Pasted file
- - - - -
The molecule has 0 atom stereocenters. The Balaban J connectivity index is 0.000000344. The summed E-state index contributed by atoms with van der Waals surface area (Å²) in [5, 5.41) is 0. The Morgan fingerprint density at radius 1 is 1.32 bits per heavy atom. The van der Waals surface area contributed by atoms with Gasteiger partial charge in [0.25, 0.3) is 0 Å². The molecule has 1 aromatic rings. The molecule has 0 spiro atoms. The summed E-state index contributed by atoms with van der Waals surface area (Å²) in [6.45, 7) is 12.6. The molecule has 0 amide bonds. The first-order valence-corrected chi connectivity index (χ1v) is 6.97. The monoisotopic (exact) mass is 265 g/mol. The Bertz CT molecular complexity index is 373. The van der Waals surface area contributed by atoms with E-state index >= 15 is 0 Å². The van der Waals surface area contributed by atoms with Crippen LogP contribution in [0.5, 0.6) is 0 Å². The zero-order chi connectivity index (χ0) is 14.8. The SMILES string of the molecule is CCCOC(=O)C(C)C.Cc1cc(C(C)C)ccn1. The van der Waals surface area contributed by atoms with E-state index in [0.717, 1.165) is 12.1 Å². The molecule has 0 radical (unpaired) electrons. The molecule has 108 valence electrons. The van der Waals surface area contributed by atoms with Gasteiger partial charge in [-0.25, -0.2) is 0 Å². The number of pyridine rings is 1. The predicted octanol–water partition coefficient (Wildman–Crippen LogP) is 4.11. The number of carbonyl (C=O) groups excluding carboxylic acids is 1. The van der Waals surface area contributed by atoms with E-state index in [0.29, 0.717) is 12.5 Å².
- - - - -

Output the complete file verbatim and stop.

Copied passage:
The molecule has 0 atom stereocenters. The Balaban J connectivity index is 0.000000344. The summed E-state index contributed by atoms with van der Waals surface area (Å²) in [5, 5.41) is 0. The Morgan fingerprint density at radius 1 is 1.32 bits per heavy atom. The van der Waals surface area contributed by atoms with Gasteiger partial charge in [0.25, 0.3) is 0 Å². The molecule has 1 aromatic rings. The molecule has 0 spiro atoms. The summed E-state index contributed by atoms with van der Waals surface area (Å²) in [6.45, 7) is 12.6. The molecule has 0 amide bonds. The first-order valence-corrected chi connectivity index (χ1v) is 6.97. The monoisotopic (exact) mass is 265 g/mol. The Bertz CT molecular complexity index is 373. The van der Waals surface area contributed by atoms with E-state index >= 15 is 0 Å². The van der Waals surface area contributed by atoms with Crippen LogP contribution in [0.5, 0.6) is 0 Å². The zero-order chi connectivity index (χ0) is 14.8. The SMILES string of the molecule is CCCOC(=O)C(C)C.Cc1cc(C(C)C)ccn1. The van der Waals surface area contributed by atoms with E-state index in [0.717, 1.165) is 12.1 Å². The molecule has 0 radical (unpaired) electrons. The molecule has 108 valence electrons. The van der Waals surface area contributed by atoms with Gasteiger partial charge in [-0.25, -0.2) is 0 Å². The number of pyridine rings is 1. The predicted octanol–water partition coefficient (Wildman–Crippen LogP) is 4.11. The number of carbonyl (C=O) groups excluding carboxylic acids is 1. The van der Waals surface area contributed by atoms with E-state index in [0.29, 0.717) is 12.5 Å².